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Eye on Psi Chi: Spring 1997
Which Course, Which Course? The Undergraduate Courses Expected by Graduate Psychology Programs
John C. Norcross, PhD, University of Scranton (PA)

Academic advisors frequently struggle with the question of which undergraduate psychology courses their students should take when preparing for graduate school. In a world of finite credits and time, the chorus of "Which course, which course?" from both inquiring students and curriculum committees demands crisp answers. Although graduate programs will differ slightly in the courses they prefer students to have taken prior to admission, aren't there some "core" courses that nearly all require?

This article responds to this pressing question by summarizing the answers provided by 559 departments and 2,023 graduate psychology programs in the United States and Canada. Our study analyzed all the numerical data in the 1994 edition of the Graduate Study in Psychology (American Psychological Association, 1994), which reports information from the 1992-93 academic year. Details and limitations of the study are presented in our lengthy American Psychologist article (Norcross, Hanych, & Terranova, 1996). The aim of this brief article, and the other two in this series, is to highlight information from our study that will enhance informed and data-based decisions on the part of graduate applicants and their academic advisors.

Empirical Results
Directors of graduate programs reported their psychology admission prerequisites by specifying a minimum number of psychology credits, specific psychology courses, an undergraduate psychology major, or some combination thereof. Ninety-one percent of the programs (1,854 of 2,023) contributed such information; we were unable to determine whether the remaining nine percent of graduate programs had no prerequisites or simply failed to provide the requested information.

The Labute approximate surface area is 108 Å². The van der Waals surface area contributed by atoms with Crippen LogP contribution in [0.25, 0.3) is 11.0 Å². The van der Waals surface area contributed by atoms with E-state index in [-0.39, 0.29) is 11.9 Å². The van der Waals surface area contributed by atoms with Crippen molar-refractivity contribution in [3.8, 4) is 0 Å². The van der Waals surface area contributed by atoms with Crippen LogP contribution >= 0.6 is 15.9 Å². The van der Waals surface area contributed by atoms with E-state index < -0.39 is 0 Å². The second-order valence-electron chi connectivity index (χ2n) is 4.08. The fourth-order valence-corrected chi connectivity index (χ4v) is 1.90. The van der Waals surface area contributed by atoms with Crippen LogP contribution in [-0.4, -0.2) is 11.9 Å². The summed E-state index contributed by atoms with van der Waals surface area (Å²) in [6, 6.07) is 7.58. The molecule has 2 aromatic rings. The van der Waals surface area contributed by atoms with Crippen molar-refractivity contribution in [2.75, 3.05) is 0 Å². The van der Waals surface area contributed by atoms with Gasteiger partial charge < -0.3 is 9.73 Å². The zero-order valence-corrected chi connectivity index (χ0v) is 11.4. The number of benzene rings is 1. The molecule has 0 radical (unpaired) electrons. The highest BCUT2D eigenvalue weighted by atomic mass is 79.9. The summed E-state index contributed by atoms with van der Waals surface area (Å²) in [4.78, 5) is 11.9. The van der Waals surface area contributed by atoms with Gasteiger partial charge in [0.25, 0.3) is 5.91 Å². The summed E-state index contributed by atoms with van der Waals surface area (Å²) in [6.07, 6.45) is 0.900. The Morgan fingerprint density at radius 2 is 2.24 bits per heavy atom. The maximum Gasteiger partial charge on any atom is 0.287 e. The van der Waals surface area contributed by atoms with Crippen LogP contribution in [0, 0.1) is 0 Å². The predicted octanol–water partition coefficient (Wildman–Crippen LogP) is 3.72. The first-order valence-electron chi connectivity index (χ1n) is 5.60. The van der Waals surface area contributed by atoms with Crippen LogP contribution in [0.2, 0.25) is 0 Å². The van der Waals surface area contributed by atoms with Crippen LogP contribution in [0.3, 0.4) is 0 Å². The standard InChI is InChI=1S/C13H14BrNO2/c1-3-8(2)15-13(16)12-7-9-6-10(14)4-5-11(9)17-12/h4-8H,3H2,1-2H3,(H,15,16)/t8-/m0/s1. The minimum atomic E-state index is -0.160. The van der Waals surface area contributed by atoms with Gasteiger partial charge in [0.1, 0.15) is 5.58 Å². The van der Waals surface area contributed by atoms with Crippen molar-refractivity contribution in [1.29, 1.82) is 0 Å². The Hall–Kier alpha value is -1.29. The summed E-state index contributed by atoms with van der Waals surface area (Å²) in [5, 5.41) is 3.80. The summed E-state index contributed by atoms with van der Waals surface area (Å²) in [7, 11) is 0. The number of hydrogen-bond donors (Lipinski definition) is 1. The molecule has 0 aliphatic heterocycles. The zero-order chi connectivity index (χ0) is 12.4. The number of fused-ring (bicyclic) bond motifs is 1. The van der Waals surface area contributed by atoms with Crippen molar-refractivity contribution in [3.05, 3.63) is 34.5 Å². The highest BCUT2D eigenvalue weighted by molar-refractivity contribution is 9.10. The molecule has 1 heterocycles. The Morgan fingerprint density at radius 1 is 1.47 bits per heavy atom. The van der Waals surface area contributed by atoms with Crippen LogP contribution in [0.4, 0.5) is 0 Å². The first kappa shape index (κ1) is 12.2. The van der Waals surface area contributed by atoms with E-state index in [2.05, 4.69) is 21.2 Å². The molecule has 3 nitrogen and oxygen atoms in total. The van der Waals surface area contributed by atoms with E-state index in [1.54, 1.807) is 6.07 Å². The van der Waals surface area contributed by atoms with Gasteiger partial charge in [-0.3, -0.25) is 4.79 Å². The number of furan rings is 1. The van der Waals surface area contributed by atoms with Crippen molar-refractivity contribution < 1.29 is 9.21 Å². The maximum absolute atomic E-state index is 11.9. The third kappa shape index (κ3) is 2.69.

Table 1 presents the frequency and percentage of the 1,854 graduate programs that specified each type of psychology prerequisite. Overall, master's programs and doctoral programs required very similar types of undergraduate preparation. The sole exception was that doctoral programs were more likely to require an undergraduate psychology major than were master's programs (16% versus 11%). Approximately one half of the graduate programs required specific psychology courses, and approximately one third required specific psychology courses plus a minimum number of credits in psychology. The minimum number of psychology credits averaged 16 for both master's and doctoral programs (median and mode = 15).

Table 2 presents the psychology courses most frequently required (first column of numbers), preferred (second column), and required or preferred (third column) for graduate admission into those programs listing all such courses. (Introduction to Psychology was presumed to be a prerequisite for these advanced psychology courses and was therefore omitted from the analyses.) As seen in this table, statistics and research methods/experimental design courses were the most common. In descending order of frequency, other commonly required courses were abnormal, personality, developmental, testing, learning, lab course, physiological, history and systems, social, cognitive, and sensation and perception. Bear in mind that these figures underestimate the true percentage of programs requiring these courses since they do not include those graduate programs requiring a psychology major as a prerequisite and thus probably requiring most of the courses listed in Table 2. No other psychology course was required or preferred for graduate admission by even 1% of the programs.